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What does @synchronized() do?

Posted by: admin November 30, 2017 Leave a comment

Questions:

I just created a singleton method, and I would like to know what the function @synchronized() does, as I use it frequently, but do not know the meaning.

Answers:

It declares a critical section around the code block. In multithreaded code, @synchronized guarantees that only one thread can be executing that code in the block at any given time.

If you aren’t aware of what it does, then your application probably isn’t multithreaded, and you probably don’t need to use it (especially if the singleton itself isn’t thread-safe).


Edit: Adding some more information that wasn’t in the original answer from 2011.

The @synchronized directive prevents multiple threads from entering any region of code that is protected by a @synchronized directive referring to the same object. The object passed to the @synchronized directive is the object that is used as the “lock.” Two threads can be in the same protected region of code if a different object is used as the lock, and you can also guard two completely different regions of code using the same object as the lock.

Also, if you happen to pass nil as the lock object, no lock will be taken at all.

Questions:
Answers:

From the Apple documentation here and here:

The @synchronized directive is a
convenient way to create mutex locks
on the fly in Objective-C code. The
@synchronized directive does what any
other mutex lock would do—it prevents
different threads from acquiring the
same lock at the same time.

The documentation provides a wealth of information on this subject. It’s worth taking the time to read through it, especially given that you’ve been using it without knowing what it’s doing.

Questions:
Answers:

The @synchronized directive is a convenient way to create mutex locks on the fly in Objective-C code.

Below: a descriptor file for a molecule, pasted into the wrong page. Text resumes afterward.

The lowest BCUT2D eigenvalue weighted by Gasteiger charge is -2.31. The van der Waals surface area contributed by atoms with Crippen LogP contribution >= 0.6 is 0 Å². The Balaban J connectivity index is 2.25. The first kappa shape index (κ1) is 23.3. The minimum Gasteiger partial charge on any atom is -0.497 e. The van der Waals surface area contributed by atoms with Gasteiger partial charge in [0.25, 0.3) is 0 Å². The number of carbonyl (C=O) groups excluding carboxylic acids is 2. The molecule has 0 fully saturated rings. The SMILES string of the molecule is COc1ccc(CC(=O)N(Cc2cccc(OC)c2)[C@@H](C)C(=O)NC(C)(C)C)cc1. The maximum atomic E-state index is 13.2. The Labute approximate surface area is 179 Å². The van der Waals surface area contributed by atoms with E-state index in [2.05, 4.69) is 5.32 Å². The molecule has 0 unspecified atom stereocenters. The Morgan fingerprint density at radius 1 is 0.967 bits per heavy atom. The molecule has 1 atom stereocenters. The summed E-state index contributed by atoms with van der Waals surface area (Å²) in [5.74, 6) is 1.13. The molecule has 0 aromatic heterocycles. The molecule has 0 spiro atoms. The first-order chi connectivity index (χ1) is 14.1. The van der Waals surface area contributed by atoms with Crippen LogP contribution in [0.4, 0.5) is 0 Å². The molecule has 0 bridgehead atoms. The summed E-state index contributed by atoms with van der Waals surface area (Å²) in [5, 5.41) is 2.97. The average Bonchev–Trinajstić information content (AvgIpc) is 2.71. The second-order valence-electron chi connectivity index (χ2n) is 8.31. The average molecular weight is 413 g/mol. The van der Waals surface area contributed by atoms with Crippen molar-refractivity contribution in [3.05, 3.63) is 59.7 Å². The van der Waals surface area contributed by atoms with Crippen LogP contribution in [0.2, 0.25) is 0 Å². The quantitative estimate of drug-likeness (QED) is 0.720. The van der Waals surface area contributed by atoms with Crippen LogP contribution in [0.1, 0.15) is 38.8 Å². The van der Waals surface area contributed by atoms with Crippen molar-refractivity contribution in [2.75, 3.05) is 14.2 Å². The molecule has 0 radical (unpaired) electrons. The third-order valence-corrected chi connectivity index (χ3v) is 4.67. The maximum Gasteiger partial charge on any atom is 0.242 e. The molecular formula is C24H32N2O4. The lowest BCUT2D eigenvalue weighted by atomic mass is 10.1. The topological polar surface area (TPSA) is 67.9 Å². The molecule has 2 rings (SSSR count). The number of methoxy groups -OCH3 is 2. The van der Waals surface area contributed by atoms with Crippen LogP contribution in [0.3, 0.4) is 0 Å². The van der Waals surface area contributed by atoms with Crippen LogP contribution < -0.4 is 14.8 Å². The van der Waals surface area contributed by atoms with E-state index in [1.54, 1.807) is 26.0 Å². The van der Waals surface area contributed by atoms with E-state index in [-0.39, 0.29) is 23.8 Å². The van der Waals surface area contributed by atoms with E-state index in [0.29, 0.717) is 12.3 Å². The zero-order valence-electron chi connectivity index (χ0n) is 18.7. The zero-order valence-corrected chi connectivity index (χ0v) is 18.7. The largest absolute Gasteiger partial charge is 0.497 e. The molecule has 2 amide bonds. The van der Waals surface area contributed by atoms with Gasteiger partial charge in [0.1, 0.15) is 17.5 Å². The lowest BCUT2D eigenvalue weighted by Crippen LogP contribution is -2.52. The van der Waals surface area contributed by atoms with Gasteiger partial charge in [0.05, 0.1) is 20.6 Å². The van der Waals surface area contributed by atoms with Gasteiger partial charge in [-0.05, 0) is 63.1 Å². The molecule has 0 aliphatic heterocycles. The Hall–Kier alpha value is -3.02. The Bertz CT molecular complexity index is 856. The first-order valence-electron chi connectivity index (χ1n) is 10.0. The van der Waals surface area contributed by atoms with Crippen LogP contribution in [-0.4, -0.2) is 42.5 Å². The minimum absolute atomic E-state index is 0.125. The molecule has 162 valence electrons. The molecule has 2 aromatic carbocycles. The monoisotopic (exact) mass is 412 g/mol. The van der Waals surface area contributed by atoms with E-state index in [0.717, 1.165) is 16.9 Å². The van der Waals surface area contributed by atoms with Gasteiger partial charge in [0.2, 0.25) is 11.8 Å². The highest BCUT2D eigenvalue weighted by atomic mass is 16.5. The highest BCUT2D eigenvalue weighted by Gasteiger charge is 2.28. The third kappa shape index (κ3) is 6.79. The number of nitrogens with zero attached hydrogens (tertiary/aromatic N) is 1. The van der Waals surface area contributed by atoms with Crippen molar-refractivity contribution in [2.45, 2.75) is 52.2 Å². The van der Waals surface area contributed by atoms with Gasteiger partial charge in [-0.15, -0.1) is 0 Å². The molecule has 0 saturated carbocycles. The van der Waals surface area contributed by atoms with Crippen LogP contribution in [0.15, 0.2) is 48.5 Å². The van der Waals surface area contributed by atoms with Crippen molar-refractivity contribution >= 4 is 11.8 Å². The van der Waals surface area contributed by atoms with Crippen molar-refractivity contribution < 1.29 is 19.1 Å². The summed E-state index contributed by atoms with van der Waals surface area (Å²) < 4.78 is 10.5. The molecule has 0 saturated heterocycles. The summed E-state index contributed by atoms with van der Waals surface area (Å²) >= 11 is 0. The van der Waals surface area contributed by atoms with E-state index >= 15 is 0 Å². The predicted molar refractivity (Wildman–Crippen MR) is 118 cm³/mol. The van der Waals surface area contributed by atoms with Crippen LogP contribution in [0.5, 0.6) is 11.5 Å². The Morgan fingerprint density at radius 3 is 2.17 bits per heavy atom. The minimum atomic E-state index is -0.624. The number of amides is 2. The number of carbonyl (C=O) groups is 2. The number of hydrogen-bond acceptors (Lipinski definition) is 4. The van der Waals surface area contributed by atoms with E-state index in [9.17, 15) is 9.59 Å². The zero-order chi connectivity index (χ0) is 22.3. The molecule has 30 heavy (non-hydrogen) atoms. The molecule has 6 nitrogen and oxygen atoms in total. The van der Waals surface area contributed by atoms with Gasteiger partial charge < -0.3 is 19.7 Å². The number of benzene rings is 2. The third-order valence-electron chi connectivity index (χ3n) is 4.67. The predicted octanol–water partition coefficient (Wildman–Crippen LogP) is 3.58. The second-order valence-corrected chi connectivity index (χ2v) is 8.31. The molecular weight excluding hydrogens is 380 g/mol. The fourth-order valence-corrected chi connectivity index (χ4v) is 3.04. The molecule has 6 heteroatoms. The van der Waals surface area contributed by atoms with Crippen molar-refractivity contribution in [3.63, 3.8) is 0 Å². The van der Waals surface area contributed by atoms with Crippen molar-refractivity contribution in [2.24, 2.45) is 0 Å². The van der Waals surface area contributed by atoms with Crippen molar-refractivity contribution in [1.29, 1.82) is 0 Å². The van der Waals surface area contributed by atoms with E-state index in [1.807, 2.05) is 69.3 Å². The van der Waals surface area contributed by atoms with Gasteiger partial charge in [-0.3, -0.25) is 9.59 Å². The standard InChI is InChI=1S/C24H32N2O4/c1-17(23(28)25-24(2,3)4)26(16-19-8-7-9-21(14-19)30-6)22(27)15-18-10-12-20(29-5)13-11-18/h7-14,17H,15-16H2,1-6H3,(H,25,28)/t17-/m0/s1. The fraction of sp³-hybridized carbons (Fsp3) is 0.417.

The @synchronized directive does what any other mutex lock would do—it prevents different threads from acquiring the same lock at the same time.

Syntax:

 @synchronized(key) 
 { 
  // thread-safe code 
 }

Example:

 -(void)AppendExisting:(NSString*)val
{
  @synchronized (oldValue) {
      [oldValue stringByAppendingFormat:@"-%@",val];
  }
}

Now the above code is perfectly thread safe..Now Multiple threads can change the value.

The above is just an obscure example…

Questions:
Answers:

@synchronized block automatically handles locking and unlocking for you. @synchronize
you have an implicit lock associated with the object you are using to synchronize. Here is very informative discussion on this topic please follow How does @synchronized lock/unlock in Objective-C?

Questions:
Answers:

Excellent answer here:

Help understanding class method returning singleton

with further explanation of the process of creating a singleton.

Questions:
Answers:

@synchronized is thread safe mechanism. Piece of code written inside this function becomes the part of critical section, to which only one thread can execute at a time.

@synchronize applies the lock implicitly whereas NSLock applies it explicitly.

It only assures the thread safety, not guarantees that. What I mean is you hire an expert driver for you car, still it doesn’t guarantees car wont meet an accident. However probability remains the slightest.